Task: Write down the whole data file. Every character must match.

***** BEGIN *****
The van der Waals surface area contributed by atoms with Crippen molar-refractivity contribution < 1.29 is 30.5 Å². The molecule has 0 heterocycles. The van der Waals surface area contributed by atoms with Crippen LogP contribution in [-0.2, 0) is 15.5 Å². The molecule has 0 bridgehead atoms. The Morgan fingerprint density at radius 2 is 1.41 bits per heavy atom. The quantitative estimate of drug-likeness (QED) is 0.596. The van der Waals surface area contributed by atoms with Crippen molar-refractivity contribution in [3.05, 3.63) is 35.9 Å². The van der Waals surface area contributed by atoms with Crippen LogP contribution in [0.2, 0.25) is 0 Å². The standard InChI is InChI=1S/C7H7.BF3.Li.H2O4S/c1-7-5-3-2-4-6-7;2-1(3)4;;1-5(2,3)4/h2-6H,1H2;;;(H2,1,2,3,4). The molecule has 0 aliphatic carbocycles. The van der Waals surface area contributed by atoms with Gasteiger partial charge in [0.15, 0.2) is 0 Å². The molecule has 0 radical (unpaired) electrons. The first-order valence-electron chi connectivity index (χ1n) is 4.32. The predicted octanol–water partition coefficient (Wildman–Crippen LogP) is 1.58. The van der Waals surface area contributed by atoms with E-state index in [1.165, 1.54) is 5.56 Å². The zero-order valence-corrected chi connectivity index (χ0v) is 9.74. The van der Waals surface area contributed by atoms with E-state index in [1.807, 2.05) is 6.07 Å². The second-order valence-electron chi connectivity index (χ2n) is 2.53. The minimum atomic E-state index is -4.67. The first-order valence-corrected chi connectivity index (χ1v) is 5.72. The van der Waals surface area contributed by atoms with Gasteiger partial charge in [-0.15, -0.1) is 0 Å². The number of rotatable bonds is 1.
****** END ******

The van der Waals surface area contributed by atoms with Crippen molar-refractivity contribution < 1.29 is 30.5 Å². The molecule has 0 heterocycles. The van der Waals surface area contributed by atoms with Crippen LogP contribution in [-0.2, 0) is 15.5 Å². The molecule has 0 bridgehead atoms. The Morgan fingerprint density at radius 2 is 1.41 bits per heavy atom. The quantitative estimate of drug-likeness (QED) is 0.596. The van der Waals surface area contributed by atoms with Crippen molar-refractivity contribution in [3.05, 3.63) is 35.9 Å². The van der Waals surface area contributed by atoms with Crippen LogP contribution in [0.2, 0.25) is 0 Å². The standard InChI is InChI=1S/C7H7.BF3.Li.H2O4S/c1-7-5-3-2-4-6-7;2-1(3)4;;1-5(2,3)4/h2-6H,1H2;;;(H2,1,2,3,4). The molecule has 0 aliphatic carbocycles. The van der Waals surface area contributed by atoms with Gasteiger partial charge in [0.15, 0.2) is 0 Å². The molecule has 0 radical (unpaired) electrons. The first-order valence-electron chi connectivity index (χ1n) is 4.32. The predicted octanol–water partition coefficient (Wildman–Crippen LogP) is 1.58. The van der Waals surface area contributed by atoms with E-state index in [1.165, 1.54) is 5.56 Å². The zero-order valence-corrected chi connectivity index (χ0v) is 9.74. The van der Waals surface area contributed by atoms with E-state index in [1.807, 2.05) is 6.07 Å². The second-order valence-electron chi connectivity index (χ2n) is 2.53. The minimum atomic E-state index is -4.67. The first-order valence-corrected chi connectivity index (χ1v) is 5.72. The van der Waals surface area contributed by atoms with Gasteiger partial charge in [-0.15, -0.1) is 0 Å². The number of rotatable bonds is 1.